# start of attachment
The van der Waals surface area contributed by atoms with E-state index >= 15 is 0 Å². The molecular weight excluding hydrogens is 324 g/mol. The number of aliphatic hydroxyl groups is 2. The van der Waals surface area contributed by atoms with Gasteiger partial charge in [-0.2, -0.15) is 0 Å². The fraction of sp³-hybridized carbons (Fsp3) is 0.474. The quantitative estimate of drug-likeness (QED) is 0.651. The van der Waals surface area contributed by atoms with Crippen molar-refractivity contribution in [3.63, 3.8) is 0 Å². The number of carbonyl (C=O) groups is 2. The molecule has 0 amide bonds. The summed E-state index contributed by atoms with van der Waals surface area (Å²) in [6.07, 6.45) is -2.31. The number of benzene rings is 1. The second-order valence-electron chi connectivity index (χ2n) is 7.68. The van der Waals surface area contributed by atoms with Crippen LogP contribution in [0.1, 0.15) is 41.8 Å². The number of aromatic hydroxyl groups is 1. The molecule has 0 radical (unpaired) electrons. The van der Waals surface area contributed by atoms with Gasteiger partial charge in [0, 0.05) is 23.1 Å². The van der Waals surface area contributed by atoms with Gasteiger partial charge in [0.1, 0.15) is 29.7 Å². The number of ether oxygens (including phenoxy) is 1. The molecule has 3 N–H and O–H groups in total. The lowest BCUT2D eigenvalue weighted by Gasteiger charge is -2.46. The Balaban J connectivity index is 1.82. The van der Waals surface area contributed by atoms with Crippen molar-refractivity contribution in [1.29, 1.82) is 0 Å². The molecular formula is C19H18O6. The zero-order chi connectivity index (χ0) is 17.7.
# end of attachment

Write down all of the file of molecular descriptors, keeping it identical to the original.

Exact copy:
The van der Waals surface area contributed by atoms with E-state index >= 15 is 0 Å². The molecular weight excluding hydrogens is 324 g/mol. The number of aliphatic hydroxyl groups is 2. The van der Waals surface area contributed by atoms with Gasteiger partial charge in [-0.2, -0.15) is 0 Å². The fraction of sp³-hybridized carbons (Fsp3) is 0.474. The quantitative estimate of drug-likeness (QED) is 0.651. The van der Waals surface area contributed by atoms with Crippen molar-refractivity contribution in [3.63, 3.8) is 0 Å². The number of carbonyl (C=O) groups is 2. The molecule has 0 amide bonds. The summed E-state index contributed by atoms with van der Waals surface area (Å²) in [6.07, 6.45) is -2.31. The number of benzene rings is 1. The second-order valence-electron chi connectivity index (χ2n) is 7.68. The van der Waals surface area contributed by atoms with Crippen LogP contribution in [0.1, 0.15) is 41.8 Å². The number of aromatic hydroxyl groups is 1. The molecule has 0 radical (unpaired) electrons. The van der Waals surface area contributed by atoms with Gasteiger partial charge in [0, 0.05) is 23.1 Å². The van der Waals surface area contributed by atoms with Gasteiger partial charge in [0.1, 0.15) is 29.7 Å². The number of ether oxygens (including phenoxy) is 1. The molecule has 3 N–H and O–H groups in total. The lowest BCUT2D eigenvalue weighted by Gasteiger charge is -2.46. The Balaban J connectivity index is 1.82. The van der Waals surface area contributed by atoms with Crippen molar-refractivity contribution in [1.29, 1.82) is 0 Å². The molecular formula is C19H18O6. The zero-order chi connectivity index (χ0) is 17.7.